The Brothers DiMaggio
Dom DiMaggio, the younger brother of baseball legend Joe DiMaggio, was a very interesting man, and only in part because of his famous brother. He was a fine ballplayer in his own right, and there was a movement in the 1980s and '90s led by his former teammate, Ted Williams, to have him elected to the Hall of Fame.
Dom was a small guy, at 5-9 and 168 pounds, and wore glasses -- which almost no one else in the game did at the time -- and he didn't have the patrician elegance of his 6-foot, 2-inch brother on the baseball diamond. (A third brother, Vince DiMaggio, also played capably in the major leagues for 10 years; all three DiMaggios played the same position, center field.)
Dom DiMaggio was fast and had a powerful arm (all three brothers batted and threw righthanded), and he willed himself into being a good, if not quite great, baseball player. In 1937, when he was 20, he was one of about 135 players competing in an open tryout for the San Francisco Seals, a minor-league team that was practically the equal of some major-league teams at the time. Dom was the best player at the tryout, and in 1939 he was named most valuable player in the Pacific Coast League, hitting .361. (Of course, all his brother Joe did that year was hit .381 for the Yankees -- his highest average ever.)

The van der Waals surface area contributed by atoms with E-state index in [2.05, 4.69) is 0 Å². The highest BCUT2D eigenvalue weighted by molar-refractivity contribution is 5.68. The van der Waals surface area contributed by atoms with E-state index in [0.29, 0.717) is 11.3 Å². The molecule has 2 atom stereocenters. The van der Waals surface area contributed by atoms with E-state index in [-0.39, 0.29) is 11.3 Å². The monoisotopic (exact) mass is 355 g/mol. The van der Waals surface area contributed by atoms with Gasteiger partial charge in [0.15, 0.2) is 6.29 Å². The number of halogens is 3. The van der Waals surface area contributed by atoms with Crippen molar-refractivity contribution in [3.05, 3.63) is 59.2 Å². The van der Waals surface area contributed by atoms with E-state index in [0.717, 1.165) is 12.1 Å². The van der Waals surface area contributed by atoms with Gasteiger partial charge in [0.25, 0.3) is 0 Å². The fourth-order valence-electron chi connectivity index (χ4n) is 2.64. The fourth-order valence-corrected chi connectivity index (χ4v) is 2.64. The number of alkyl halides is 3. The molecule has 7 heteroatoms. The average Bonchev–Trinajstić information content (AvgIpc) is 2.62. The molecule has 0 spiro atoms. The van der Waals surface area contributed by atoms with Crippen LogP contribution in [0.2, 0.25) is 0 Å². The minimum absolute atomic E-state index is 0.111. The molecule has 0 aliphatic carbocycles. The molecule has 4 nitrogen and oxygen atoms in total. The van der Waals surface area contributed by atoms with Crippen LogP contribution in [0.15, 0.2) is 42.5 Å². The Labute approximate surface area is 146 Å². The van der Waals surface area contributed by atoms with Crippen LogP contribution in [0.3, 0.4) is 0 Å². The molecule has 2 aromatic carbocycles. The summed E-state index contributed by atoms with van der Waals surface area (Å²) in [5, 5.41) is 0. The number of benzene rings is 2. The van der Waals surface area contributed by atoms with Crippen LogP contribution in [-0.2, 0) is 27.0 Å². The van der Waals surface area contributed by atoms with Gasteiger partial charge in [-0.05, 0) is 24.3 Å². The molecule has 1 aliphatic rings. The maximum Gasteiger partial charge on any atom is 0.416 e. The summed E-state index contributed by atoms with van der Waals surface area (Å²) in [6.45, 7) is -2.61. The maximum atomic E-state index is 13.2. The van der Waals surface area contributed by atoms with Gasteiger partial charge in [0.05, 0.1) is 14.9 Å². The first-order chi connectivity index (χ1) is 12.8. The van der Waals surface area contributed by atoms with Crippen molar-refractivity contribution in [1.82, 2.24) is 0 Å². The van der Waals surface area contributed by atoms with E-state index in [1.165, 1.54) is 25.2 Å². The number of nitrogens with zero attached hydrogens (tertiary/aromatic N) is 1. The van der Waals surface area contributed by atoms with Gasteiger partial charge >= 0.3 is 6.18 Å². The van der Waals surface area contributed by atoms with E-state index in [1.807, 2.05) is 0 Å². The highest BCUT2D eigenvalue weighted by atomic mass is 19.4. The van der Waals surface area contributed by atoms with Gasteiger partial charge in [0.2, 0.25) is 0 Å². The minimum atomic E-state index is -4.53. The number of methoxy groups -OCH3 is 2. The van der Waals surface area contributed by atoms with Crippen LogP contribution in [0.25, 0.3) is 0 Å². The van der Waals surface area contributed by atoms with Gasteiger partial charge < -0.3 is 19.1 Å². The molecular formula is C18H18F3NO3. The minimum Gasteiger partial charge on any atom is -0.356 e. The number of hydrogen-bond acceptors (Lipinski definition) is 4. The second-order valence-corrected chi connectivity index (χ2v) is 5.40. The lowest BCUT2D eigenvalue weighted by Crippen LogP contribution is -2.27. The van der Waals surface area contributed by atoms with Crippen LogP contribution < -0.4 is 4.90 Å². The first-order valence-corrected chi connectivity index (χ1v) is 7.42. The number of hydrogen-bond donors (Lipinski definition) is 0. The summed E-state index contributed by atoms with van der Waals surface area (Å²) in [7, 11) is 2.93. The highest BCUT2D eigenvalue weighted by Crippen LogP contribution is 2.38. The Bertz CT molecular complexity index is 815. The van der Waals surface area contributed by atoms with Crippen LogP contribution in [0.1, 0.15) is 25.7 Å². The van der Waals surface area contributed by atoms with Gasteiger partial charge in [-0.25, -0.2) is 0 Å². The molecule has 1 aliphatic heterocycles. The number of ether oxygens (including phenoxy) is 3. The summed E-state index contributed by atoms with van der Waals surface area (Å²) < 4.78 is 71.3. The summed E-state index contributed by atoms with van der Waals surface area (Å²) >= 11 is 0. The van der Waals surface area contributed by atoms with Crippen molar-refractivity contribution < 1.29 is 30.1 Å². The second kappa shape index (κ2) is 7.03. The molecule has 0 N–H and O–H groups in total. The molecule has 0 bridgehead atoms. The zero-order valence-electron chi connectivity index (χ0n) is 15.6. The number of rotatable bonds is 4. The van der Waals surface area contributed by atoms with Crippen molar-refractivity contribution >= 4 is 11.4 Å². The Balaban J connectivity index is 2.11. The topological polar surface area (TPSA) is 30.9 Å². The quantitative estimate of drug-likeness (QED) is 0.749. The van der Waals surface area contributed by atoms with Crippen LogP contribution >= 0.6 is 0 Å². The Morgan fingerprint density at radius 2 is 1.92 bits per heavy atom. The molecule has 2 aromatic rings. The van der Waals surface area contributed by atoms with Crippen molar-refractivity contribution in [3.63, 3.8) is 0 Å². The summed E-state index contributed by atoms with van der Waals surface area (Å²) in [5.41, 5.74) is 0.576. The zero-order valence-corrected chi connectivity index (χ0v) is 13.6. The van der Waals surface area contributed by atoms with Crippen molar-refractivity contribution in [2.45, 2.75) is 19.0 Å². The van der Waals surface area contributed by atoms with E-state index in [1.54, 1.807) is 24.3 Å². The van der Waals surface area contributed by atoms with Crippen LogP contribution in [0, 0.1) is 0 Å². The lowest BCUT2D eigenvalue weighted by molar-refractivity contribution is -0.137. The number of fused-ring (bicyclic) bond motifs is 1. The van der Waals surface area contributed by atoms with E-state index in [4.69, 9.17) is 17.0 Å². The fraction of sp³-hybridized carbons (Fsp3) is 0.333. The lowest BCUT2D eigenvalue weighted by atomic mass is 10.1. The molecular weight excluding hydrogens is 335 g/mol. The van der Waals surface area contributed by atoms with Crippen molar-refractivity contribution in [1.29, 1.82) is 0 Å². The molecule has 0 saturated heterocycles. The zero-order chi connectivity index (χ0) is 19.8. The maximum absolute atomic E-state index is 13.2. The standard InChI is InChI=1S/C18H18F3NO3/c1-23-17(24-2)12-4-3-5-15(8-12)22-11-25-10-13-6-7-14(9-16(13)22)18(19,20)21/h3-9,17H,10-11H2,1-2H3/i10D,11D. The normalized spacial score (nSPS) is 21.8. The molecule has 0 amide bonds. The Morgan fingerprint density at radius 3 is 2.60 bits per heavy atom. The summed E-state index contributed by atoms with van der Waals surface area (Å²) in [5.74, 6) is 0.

Dom said he could do only two things better than his brother: play pinochle and speak Italian. But he was being somewhat disingenuous. He was very fast and used his speed effectively on the basepaths and in the outfield. He was a solid hitter, with a lifetime average of .298, and he drew a lot of walks. He played 10 full seasons in the major leagues (1940-42, 1946-52), and in those years no other player had more base hits than Dom, with 1,680. Only Ted Williams scored more runs than Dom's 1,046 during that time.
Dom was a run-scoring machine and finished in the top three in runs scored six times during his career (twice finishing behind Williams and his brother). He led the league twice, in 1950 and 1951, and in 1950 led the American League in stolen bases, as well. His 15 steals are the lowest league-leading total in history.
But what made him remarkable was his brilliant fielding. While preparing the obituary, I ran across one casual reference, in a 1991 story by The Post's William Gildea, about how DiMaggio would stand sideways in center field, facing the left-field foul line, as he awaited the pitch.